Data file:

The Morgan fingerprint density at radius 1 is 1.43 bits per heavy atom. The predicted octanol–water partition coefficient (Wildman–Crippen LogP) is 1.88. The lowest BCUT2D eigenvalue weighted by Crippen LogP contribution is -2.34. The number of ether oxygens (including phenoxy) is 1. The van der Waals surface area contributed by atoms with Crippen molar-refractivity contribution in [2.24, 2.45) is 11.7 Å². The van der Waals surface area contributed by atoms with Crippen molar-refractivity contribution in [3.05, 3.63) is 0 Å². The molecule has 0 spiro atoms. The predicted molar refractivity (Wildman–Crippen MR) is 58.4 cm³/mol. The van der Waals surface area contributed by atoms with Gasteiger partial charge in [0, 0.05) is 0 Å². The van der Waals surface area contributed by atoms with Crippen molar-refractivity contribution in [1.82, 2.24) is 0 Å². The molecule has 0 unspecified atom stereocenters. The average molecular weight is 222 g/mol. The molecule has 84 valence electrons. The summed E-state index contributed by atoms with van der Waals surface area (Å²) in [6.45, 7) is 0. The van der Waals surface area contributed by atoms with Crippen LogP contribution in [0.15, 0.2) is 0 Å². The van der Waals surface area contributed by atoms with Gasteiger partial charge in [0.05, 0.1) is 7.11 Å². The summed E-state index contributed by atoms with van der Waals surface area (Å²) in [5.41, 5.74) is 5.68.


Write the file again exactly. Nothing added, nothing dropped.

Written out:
The Morgan fingerprint density at radius 1 is 1.43 bits per heavy atom. The predicted octanol–water partition coefficient (Wildman–Crippen LogP) is 1.88. The lowest BCUT2D eigenvalue weighted by Crippen LogP contribution is -2.34. The number of ether oxygens (including phenoxy) is 1. The van der Waals surface area contributed by atoms with Crippen molar-refractivity contribution in [2.24, 2.45) is 11.7 Å². The van der Waals surface area contributed by atoms with Crippen molar-refractivity contribution in [3.05, 3.63) is 0 Å². The molecule has 0 spiro atoms. The predicted molar refractivity (Wildman–Crippen MR) is 58.4 cm³/mol. The van der Waals surface area contributed by atoms with Gasteiger partial charge in [0, 0.05) is 0 Å². The van der Waals surface area contributed by atoms with Crippen molar-refractivity contribution in [1.82, 2.24) is 0 Å². The molecule has 0 unspecified atom stereocenters. The average molecular weight is 222 g/mol. The molecule has 84 valence electrons. The summed E-state index contributed by atoms with van der Waals surface area (Å²) in [6.45, 7) is 0. The van der Waals surface area contributed by atoms with Crippen LogP contribution in [0.15, 0.2) is 0 Å². The van der Waals surface area contributed by atoms with Gasteiger partial charge in [0.05, 0.1) is 7.11 Å². The summed E-state index contributed by atoms with van der Waals surface area (Å²) in [5.41, 5.74) is 5.68.